17 January 2012

Construct Validity

This article was published on 8 December 2004.

Construct Validity

Currently, I’m reading Jum Nunnally’s book, Psychometric Theory. It’s a very fine read and well explained, and I’m finding it to be a solid bonus for my work in evaluating a particular educational assessment tool.

However I am having to ascertain the validity of the tool, and the only applicable method of validation is construct validity. Consider this brief article to be an outline of what construct validity is (and isn’t?).

To begin with, Nunnally says that construct validity is based upon constructs. These are things, but curiously, the scientist who engages upon an examine of them will never know what they are. Or even whether the name he or she gives them is correct. Or even how they operate.

But the scientist will know how they relate to other constructs. That is extremely useful for it can be used, for example, to show whether one assessment tool has an association with another assessment tool. Like seeing if a test that claims to measure extraversion might be related to a tool that measures, um, extraversion. This helps us to understand whether a new tool is useful in measuring what it is supposed to be measuring. Wicked!


But what is the first tool measuring? Umm, well, the scientist doesn’t actually know that. That’s because it’s based on a construct, just like the new tool that he or she is messing with. So yes, this means that one tool which measures “something” is similar (but not exactly the same) to another tool which measures “something". And of course, those two somethings might not be related at all - it could all be chance or due to a third (or fourth! Or fifth!) factor that nobody has even suspected is in existence.

To recap: construct validity is useful to see if a tool that measures something we don’t know about is similar to another tool that measures something we don’t know about. Okay, got that?

But then of course, both tools can (if the scientist is willing and energetic enough) be compared to some other tools that may or may not measure the same thing. But even if they did, then they would probably be measuring something else at the same time, but the scientist doesn’t even know that the third thing exists, only that it might do.

Of course, in reality the situation is more bleak. There are probably several thousand factors all operating at the same time, some in concert, others in isolation, and the calculations needed to get at them would be hideously complex. However, there is no real way of knowing a) how many factors there are; b) what effect these factors have; c) whether these factors interact; d) to what extent do they interact; e) whether the evidence for these factors is due to an artifact in the data; f) whether the existence of an artifact in the data is due to some amazingly serendipidous finding that will hitherto go ignored; and g) what I had for lunch.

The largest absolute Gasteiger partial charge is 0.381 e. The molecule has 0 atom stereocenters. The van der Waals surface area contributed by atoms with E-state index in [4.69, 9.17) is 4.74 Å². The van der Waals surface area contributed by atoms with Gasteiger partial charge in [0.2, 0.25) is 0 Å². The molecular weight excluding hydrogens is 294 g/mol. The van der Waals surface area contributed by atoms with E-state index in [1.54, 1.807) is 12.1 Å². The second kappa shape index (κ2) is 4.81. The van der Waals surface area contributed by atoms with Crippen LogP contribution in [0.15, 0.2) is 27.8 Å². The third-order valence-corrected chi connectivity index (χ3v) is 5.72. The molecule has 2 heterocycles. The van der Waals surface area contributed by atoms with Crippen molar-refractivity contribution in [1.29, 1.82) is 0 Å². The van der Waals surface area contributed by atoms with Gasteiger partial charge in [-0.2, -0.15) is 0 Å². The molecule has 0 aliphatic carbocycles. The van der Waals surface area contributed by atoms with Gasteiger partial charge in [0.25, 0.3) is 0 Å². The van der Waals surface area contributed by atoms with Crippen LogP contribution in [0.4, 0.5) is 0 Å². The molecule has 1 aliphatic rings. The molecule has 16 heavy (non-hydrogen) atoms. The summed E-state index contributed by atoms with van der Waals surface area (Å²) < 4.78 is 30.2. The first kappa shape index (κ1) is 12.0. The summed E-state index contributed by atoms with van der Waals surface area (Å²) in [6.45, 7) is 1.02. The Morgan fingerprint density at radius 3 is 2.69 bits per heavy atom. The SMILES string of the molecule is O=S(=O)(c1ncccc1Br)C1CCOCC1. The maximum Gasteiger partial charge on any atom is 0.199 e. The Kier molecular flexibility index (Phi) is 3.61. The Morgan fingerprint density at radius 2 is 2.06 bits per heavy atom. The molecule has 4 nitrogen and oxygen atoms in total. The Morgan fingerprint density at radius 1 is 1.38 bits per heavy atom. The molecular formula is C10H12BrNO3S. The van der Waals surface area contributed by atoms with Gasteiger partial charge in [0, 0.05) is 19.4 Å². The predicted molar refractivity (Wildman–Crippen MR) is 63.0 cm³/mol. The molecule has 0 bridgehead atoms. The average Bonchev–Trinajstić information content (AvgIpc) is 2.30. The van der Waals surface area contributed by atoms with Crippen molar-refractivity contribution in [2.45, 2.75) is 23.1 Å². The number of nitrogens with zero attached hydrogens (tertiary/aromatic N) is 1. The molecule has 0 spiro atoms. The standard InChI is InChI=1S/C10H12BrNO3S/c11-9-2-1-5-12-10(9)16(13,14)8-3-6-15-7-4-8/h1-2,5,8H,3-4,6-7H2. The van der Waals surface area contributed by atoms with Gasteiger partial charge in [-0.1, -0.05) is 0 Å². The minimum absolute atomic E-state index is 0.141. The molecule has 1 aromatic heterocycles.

Well, for lunch I had a pasty, so that’s one cleared up at least.


But the rest still linger. But still, ploughing on through using this technique in the real world, I have understood that something (of which I know nothing) could therefore be similar to something else (of which I know nothing), but probably isn’t because life is just too complicated.

But seriously folks…

…this method is actually quite good. I would recommend Nunally’s book as it is well written and the author obviously lives in the real world (he mentions how analysis of construct validity should happen, and compares it to how it usually happens, giving advice along the way to harrassed and perplexed researchers.

And construct validity itself? I have found it a useful technique because it has allowed me to better understand the tool. I have compared it to other measures of educational performance which have seem to be good measures (they’ve been examined by quite a few domain experts) and found high levels of association. This implies that the new tool is measuring something of what it is supposed to be measuring, but also that it is measuring other things too. This was expected because it is a new tool using new ways of teaching and applying knowledge; if I had a perfect or even a high association, the tool would have been problematic (ie, how can a multiple choice questionnaire produce the same pattern of results as a collaborative group exercise?).
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